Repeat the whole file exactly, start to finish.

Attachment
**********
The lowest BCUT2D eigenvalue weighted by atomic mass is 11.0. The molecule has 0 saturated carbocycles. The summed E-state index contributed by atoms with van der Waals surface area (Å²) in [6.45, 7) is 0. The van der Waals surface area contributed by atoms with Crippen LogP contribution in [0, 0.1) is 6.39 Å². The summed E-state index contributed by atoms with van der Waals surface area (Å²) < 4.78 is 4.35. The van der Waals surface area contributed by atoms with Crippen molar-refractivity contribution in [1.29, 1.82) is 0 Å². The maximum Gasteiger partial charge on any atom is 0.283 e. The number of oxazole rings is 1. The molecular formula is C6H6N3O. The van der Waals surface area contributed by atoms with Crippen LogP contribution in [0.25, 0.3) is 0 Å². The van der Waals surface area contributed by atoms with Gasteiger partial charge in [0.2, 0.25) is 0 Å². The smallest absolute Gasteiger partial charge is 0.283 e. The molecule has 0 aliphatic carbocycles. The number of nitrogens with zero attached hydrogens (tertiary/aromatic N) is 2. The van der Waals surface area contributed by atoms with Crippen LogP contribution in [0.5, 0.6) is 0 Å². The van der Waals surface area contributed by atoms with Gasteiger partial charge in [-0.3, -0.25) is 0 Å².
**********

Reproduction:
The lowest BCUT2D eigenvalue weighted by atomic mass is 11.0. The molecule has 0 saturated carbocycles. The summed E-state index contributed by atoms with van der Waals surface area (Å²) in [6.45, 7) is 0. The van der Waals surface area contributed by atoms with Crippen LogP contribution in [0, 0.1) is 6.39 Å². The summed E-state index contributed by atoms with van der Waals surface area (Å²) < 4.78 is 4.35. The van der Waals surface area contributed by atoms with Crippen molar-refractivity contribution in [1.29, 1.82) is 0 Å². The maximum Gasteiger partial charge on any atom is 0.283 e. The number of oxazole rings is 1. The molecular formula is C6H6N3O. The van der Waals surface area contributed by atoms with Crippen LogP contribution in [0.25, 0.3) is 0 Å². The van der Waals surface area contributed by atoms with Gasteiger partial charge in [0.2, 0.25) is 0 Å². The smallest absolute Gasteiger partial charge is 0.283 e. The molecule has 0 aliphatic carbocycles. The number of nitrogens with zero attached hydrogens (tertiary/aromatic N) is 2. The van der Waals surface area contributed by atoms with Crippen LogP contribution in [0.5, 0.6) is 0 Å². The van der Waals surface area contributed by atoms with Gasteiger partial charge in [-0.3, -0.25) is 0 Å².